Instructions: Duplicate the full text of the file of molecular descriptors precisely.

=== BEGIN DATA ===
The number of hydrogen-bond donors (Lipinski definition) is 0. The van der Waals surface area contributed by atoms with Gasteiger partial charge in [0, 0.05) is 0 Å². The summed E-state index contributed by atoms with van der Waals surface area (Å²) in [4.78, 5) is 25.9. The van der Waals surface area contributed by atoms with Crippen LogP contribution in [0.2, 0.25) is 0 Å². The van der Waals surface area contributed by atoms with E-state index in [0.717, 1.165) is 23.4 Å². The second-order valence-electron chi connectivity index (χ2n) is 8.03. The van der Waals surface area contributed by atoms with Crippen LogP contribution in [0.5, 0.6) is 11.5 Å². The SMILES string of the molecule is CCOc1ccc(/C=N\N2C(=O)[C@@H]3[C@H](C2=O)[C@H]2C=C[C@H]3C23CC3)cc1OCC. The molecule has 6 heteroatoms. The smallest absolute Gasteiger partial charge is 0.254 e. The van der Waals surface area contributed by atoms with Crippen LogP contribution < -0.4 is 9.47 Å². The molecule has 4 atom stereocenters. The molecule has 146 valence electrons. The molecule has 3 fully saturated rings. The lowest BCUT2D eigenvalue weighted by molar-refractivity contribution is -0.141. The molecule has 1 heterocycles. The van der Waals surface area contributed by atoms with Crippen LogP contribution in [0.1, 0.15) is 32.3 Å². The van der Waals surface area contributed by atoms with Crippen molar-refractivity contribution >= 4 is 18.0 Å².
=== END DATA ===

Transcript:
The number of hydrogen-bond donors (Lipinski definition) is 0. The van der Waals surface area contributed by atoms with Gasteiger partial charge in [0, 0.05) is 0 Å². The summed E-state index contributed by atoms with van der Waals surface area (Å²) in [4.78, 5) is 25.9. The van der Waals surface area contributed by atoms with Crippen LogP contribution in [0.2, 0.25) is 0 Å². The van der Waals surface area contributed by atoms with E-state index in [0.717, 1.165) is 23.4 Å². The second-order valence-electron chi connectivity index (χ2n) is 8.03. The van der Waals surface area contributed by atoms with Crippen LogP contribution in [0.5, 0.6) is 11.5 Å². The SMILES string of the molecule is CCOc1ccc(/C=N\N2C(=O)[C@@H]3[C@H](C2=O)[C@H]2C=C[C@H]3C23CC3)cc1OCC. The molecule has 6 heteroatoms. The smallest absolute Gasteiger partial charge is 0.254 e. The van der Waals surface area contributed by atoms with Crippen LogP contribution < -0.4 is 9.47 Å². The molecule has 4 atom stereocenters. The molecule has 146 valence electrons. The molecule has 3 fully saturated rings. The lowest BCUT2D eigenvalue weighted by molar-refractivity contribution is -0.141. The molecule has 1 heterocycles. The van der Waals surface area contributed by atoms with Crippen LogP contribution in [0.1, 0.15) is 32.3 Å². The van der Waals surface area contributed by atoms with Crippen molar-refractivity contribution >= 4 is 18.0 Å².